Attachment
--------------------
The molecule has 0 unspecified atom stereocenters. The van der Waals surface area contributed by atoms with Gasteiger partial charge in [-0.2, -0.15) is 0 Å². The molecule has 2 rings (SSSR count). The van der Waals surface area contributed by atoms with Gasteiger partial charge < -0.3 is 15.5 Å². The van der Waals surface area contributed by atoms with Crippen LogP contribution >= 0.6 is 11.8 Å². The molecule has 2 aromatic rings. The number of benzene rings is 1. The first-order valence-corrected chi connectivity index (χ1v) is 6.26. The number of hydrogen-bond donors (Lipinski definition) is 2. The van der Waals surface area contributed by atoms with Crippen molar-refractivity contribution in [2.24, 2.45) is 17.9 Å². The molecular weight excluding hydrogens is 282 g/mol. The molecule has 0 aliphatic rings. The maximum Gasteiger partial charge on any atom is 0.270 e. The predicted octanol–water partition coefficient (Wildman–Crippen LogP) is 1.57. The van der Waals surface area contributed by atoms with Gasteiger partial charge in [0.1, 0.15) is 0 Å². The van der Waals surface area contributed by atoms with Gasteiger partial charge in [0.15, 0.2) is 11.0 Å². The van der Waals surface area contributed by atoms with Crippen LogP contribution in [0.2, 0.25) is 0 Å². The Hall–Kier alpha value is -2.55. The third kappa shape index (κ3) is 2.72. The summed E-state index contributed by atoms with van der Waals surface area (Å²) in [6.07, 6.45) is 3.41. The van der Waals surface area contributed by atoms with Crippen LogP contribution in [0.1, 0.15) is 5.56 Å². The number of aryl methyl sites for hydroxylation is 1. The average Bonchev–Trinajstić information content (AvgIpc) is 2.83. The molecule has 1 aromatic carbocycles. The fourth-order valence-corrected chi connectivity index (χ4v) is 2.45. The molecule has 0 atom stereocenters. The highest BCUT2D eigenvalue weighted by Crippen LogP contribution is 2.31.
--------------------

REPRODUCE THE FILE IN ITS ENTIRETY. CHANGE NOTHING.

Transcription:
The molecule has 0 unspecified atom stereocenters. The van der Waals surface area contributed by atoms with Gasteiger partial charge in [-0.2, -0.15) is 0 Å². The molecule has 2 rings (SSSR count). The van der Waals surface area contributed by atoms with Gasteiger partial charge < -0.3 is 15.5 Å². The van der Waals surface area contributed by atoms with Crippen LogP contribution >= 0.6 is 11.8 Å². The molecule has 2 aromatic rings. The number of benzene rings is 1. The first-order valence-corrected chi connectivity index (χ1v) is 6.26. The number of hydrogen-bond donors (Lipinski definition) is 2. The van der Waals surface area contributed by atoms with Crippen molar-refractivity contribution in [2.24, 2.45) is 17.9 Å². The molecular weight excluding hydrogens is 282 g/mol. The molecule has 0 aliphatic rings. The maximum Gasteiger partial charge on any atom is 0.270 e. The predicted octanol–water partition coefficient (Wildman–Crippen LogP) is 1.57. The van der Waals surface area contributed by atoms with Gasteiger partial charge in [0.1, 0.15) is 0 Å². The van der Waals surface area contributed by atoms with Gasteiger partial charge in [0.15, 0.2) is 11.0 Å². The van der Waals surface area contributed by atoms with Crippen LogP contribution in [0.2, 0.25) is 0 Å². The Hall–Kier alpha value is -2.55. The third kappa shape index (κ3) is 2.72. The summed E-state index contributed by atoms with van der Waals surface area (Å²) in [6.07, 6.45) is 3.41. The van der Waals surface area contributed by atoms with Crippen LogP contribution in [0.1, 0.15) is 5.56 Å². The number of aryl methyl sites for hydroxylation is 1. The average Bonchev–Trinajstić information content (AvgIpc) is 2.83. The molecule has 1 aromatic carbocycles. The fourth-order valence-corrected chi connectivity index (χ4v) is 2.45. The molecule has 0 atom stereocenters. The highest BCUT2D eigenvalue weighted by Crippen LogP contribution is 2.31.